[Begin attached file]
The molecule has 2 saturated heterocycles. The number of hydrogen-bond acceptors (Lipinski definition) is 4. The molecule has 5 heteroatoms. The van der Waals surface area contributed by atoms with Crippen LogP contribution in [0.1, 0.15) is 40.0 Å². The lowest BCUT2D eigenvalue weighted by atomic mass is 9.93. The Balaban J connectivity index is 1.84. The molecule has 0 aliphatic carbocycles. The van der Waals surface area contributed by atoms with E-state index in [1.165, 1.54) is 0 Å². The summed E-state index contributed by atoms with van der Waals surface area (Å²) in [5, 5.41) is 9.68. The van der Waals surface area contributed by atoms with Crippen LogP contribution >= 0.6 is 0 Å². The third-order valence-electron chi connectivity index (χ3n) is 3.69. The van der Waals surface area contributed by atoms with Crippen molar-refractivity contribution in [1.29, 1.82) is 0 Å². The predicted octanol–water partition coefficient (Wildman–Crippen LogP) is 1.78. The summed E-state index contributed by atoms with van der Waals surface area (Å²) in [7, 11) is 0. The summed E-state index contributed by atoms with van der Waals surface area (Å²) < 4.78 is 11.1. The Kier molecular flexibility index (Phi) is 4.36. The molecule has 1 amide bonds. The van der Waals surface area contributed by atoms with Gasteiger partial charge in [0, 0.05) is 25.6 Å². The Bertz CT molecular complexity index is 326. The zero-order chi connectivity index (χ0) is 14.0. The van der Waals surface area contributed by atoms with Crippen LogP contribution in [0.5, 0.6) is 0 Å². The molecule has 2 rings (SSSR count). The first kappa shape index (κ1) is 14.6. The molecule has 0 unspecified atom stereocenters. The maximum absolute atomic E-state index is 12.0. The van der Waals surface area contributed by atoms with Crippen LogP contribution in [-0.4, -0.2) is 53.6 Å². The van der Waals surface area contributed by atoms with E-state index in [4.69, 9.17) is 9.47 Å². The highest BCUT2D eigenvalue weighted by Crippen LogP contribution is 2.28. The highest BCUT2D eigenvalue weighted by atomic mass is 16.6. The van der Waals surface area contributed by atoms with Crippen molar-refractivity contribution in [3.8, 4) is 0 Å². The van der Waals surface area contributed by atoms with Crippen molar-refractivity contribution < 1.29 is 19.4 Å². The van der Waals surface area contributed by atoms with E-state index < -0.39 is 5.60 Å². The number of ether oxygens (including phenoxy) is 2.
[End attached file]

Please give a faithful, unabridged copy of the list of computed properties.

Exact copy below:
The molecule has 2 saturated heterocycles. The number of hydrogen-bond acceptors (Lipinski definition) is 4. The molecule has 5 heteroatoms. The van der Waals surface area contributed by atoms with Crippen LogP contribution in [0.1, 0.15) is 40.0 Å². The lowest BCUT2D eigenvalue weighted by atomic mass is 9.93. The Balaban J connectivity index is 1.84. The molecule has 0 aliphatic carbocycles. The van der Waals surface area contributed by atoms with E-state index in [1.165, 1.54) is 0 Å². The summed E-state index contributed by atoms with van der Waals surface area (Å²) in [5, 5.41) is 9.68. The van der Waals surface area contributed by atoms with Crippen LogP contribution >= 0.6 is 0 Å². The third-order valence-electron chi connectivity index (χ3n) is 3.69. The van der Waals surface area contributed by atoms with Crippen molar-refractivity contribution in [1.29, 1.82) is 0 Å². The predicted octanol–water partition coefficient (Wildman–Crippen LogP) is 1.78. The summed E-state index contributed by atoms with van der Waals surface area (Å²) in [7, 11) is 0. The summed E-state index contributed by atoms with van der Waals surface area (Å²) < 4.78 is 11.1. The Kier molecular flexibility index (Phi) is 4.36. The molecule has 1 amide bonds. The van der Waals surface area contributed by atoms with Gasteiger partial charge in [0, 0.05) is 25.6 Å². The Bertz CT molecular complexity index is 326. The zero-order chi connectivity index (χ0) is 14.0. The van der Waals surface area contributed by atoms with Crippen LogP contribution in [0.5, 0.6) is 0 Å². The molecule has 2 rings (SSSR count). The first kappa shape index (κ1) is 14.6. The molecule has 0 unspecified atom stereocenters. The maximum absolute atomic E-state index is 12.0. The van der Waals surface area contributed by atoms with Crippen LogP contribution in [-0.4, -0.2) is 53.6 Å². The van der Waals surface area contributed by atoms with E-state index in [4.69, 9.17) is 9.47 Å². The highest BCUT2D eigenvalue weighted by Crippen LogP contribution is 2.28. The highest BCUT2D eigenvalue weighted by atomic mass is 16.6. The van der Waals surface area contributed by atoms with Crippen molar-refractivity contribution in [3.8, 4) is 0 Å². The van der Waals surface area contributed by atoms with Crippen molar-refractivity contribution < 1.29 is 19.4 Å². The van der Waals surface area contributed by atoms with E-state index < -0.39 is 5.60 Å². The number of ether oxygens (including phenoxy) is 2.